Developing an Emergency Kit


Disasters can strike at any time, all the more reason to prepare ahead of time so that you can minimize the impact for your family, friends and business.

Since September is National Preparedness Month, it’s important to bring attention to some ways to begin preparing for disasters now.  Once you’ve identified your hazards, you can then begin to build the basics of your emergency response plan.

Let’s focus on arguably the central most important piece of preparedness;:the emergency plan.

Whether you are creating a plan for your home or business the elements are generally the same. Threats or hazards that could cause injury, property damage, business disruption or environmental impact should be addressed. Some of the things to consider include how you will communicate with your family/employees, areas of safe refuge, and important contacts such as physicians, insurance, etc.

There are lots of templates available online that can help you develop a plan. The Department of Homeland Security’s Ready.gov website is one of the most popular. Planning, in the general sense, is always a useful endeavor in anything we do because it communicates what all participants should expect, and ideally will remove confusion and unrealistic assumptions.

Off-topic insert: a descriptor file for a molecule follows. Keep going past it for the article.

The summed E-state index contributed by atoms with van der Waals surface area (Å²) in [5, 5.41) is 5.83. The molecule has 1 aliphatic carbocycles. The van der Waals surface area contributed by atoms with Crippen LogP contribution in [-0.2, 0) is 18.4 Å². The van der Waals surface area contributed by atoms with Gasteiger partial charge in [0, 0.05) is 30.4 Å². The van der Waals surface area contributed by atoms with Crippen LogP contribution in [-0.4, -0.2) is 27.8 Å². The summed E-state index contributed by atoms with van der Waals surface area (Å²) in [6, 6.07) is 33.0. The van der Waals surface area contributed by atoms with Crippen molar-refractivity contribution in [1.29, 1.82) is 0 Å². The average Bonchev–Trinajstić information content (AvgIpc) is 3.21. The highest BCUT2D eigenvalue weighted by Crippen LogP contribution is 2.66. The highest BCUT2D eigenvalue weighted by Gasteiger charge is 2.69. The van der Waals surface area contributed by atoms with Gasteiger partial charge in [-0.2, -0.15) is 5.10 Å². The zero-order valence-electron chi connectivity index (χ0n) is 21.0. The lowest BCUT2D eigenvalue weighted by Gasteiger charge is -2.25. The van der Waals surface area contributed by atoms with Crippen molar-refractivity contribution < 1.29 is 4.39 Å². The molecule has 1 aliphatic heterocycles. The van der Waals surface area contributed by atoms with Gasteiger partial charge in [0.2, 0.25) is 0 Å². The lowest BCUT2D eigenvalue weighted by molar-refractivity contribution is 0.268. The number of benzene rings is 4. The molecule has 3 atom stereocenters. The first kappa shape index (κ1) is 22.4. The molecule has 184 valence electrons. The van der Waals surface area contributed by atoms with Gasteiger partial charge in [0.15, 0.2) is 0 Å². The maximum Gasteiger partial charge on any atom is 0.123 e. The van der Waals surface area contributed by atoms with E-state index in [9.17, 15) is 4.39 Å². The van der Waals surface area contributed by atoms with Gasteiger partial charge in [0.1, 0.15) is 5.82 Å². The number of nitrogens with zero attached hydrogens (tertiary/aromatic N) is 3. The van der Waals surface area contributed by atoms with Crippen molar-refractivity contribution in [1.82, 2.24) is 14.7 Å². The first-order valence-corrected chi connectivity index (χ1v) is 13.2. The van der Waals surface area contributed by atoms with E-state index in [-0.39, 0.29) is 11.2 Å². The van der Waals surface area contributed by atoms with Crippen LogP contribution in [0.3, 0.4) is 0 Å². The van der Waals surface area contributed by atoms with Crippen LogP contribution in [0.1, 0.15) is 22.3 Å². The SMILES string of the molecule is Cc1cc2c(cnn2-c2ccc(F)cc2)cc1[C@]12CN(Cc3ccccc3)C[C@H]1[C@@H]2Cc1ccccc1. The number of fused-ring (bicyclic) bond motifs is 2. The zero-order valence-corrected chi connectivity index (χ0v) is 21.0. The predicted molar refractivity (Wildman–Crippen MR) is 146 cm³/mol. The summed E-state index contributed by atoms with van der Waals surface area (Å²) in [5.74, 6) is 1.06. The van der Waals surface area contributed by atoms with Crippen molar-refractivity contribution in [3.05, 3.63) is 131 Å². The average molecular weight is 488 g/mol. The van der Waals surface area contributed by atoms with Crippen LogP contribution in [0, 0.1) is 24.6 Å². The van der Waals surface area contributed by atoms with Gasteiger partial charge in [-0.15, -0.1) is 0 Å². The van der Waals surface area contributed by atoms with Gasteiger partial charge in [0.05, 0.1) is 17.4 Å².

Remember the 5 P’s of planning: “Prior planning prevents poor performance.”

 Part 2:  Make an Emergency Kit (The 72-hour Kit)

A 72-hour kit has many names but at the end of the day it is simply a collection of basic items your household may need in the event of an emergency.

Try to assemble your kit well in advance of an emergency. You may have to evacuate at a moment’s notice and take essentials with you. You will probably not have time to search for the supplies you need or shop for them.

You may need to survive on your own after an emergency. This means having your own food, water and other supplies in sufficient quantity to last for at least 72 hours. Local officials and relief workers will be on the scene after a disaster, but will be unable to reach those in need immediately.

It could be hours, or even days, that you receive aid from emergency services.

Additionally, basic services such as electricity, gas, water, sewage treatment and telephones may be cut off for days or even a week, or longer. Your supplies kit should contain items to help you manage during these outages.

This blog post was contributed by Nick Sloan, Emergency Management Coordinator at Baylor Health Care System in Dallas, TX.

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Developing an Emergency Kit